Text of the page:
When to change treatment of acute invasive aspergillosis: an expert viewpoint

Monica A. Slavin*, Yee Chun Chen, Catherine Cordonnier, Oliver A. Cornely, Manuel Cuenca-Estrella, J. Peter Donnelly, Andreas H. Groll, Olivier Lortholary, Francisco M. Marty, Marcio Nucci, John H. Rex, Bart J.A. Rijnders, George R. Thompson, Paul E. Verweij, P. Lewis White, Ruth Hargreaves, Emma Harvey, Johan A. Maertens

*Corresponding author for this work

Research output: Contribution to journalArticleAcademicpeer-review

5 Citations (Scopus)
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Abstract

Invasive aspergillosis (IA) is an acute infection affecting patients who are immunocompromised, as a result of receiving chemotherapy for malignancy, or immunosuppressant agents for transplantation or autoimmune disease. Whilst criteria exist to define the probability of infection for clinical trials, there is little evidence in the literature or clinical guidelines on when to change antifungal treatment in patients who are receiving prophylaxis or treatment for IA. To try and address this significant gap, an advisory board of experts was convened to develop criteria for the management of IA for use in designing clinical trials, which could also be used in clinical practice. For primary treatment failure, a change in antifungal therapy should be made: (i) when mycological susceptibility testing identifies an organism from a confirmed site of infection, which is resistant to the antifungal given for primary therapy, or a resistance mutation is identified by molecular testing; (ii) at, or after, 8 days of primary antifungal treatment if there is increasing serum galactomannan, or galactomannan positivity in serum, or bronchoalveolar lavage fluid when the antigen was previously undetectable, or there is sudden clinical deterioration, or a new clearly distinct site of infection is detected; and (iii) at, or after, 15 days of primary antifungal treatment if the patient is clinically stable but with ≥2 serum galactomannan measurements persistently elevated compared with baseline or increasing, or if the original lesions on CT or other imaging, show progression by >25% in size in the context of no apparent change in immune status.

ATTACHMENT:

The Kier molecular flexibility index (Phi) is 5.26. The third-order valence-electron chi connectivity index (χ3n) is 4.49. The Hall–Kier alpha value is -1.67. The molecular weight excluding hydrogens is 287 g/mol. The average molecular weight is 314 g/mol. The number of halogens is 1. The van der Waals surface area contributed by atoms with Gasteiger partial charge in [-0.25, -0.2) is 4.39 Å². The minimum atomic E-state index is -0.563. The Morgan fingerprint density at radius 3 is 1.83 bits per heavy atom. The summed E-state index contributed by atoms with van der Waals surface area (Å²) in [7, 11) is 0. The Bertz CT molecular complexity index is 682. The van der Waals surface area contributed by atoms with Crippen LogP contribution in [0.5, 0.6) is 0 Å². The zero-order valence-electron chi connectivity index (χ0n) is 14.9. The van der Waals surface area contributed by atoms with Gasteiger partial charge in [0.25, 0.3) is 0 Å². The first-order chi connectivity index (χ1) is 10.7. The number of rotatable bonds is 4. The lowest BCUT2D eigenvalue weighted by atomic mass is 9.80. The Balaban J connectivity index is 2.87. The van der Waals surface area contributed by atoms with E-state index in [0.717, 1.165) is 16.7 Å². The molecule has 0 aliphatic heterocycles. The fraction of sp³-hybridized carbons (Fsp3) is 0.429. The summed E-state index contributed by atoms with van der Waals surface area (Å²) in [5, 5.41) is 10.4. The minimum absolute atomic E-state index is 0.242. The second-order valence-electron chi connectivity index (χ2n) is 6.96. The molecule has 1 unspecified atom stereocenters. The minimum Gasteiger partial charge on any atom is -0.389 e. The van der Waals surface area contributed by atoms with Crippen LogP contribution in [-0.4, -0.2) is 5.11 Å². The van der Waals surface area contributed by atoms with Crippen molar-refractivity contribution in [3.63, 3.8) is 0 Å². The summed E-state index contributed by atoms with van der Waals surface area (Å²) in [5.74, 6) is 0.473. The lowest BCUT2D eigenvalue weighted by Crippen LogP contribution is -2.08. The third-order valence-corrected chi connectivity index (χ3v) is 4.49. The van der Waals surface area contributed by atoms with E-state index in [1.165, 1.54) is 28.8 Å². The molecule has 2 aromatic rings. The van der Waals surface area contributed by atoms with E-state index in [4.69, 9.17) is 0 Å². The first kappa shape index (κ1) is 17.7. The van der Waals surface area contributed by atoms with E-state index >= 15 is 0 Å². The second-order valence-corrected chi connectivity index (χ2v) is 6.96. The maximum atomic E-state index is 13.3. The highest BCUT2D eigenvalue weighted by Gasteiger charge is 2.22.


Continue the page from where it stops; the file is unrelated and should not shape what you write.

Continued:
Original languageEnglish
Pages (from-to)16-23
Number of pages8
JournalThe Journal of antimicrobial chemotherapy
Volume77
Issue number1
Early online date11 Sep 2021
DOIs
Publication statusPublished - Jan 2022

Bibliographical note

Funding:
F2G Ltd funded the advisory board, provided travel and accommodation
costs, as well as providing an honorarium according to global, national
and local regulations for the time spent at the workshop and for completing the pre- and post-meeting questionnaires. None of the authors
was paid for writing or reviewing this paper.
Professional editing assistance (provided by Patricia Ingram) was
funded by F2G Ltd.

Publisher Copyright:
© The Author(s) 2021. Published by Oxford University Press on behalf of the British Society for Antimicrobial Chemotherapy.

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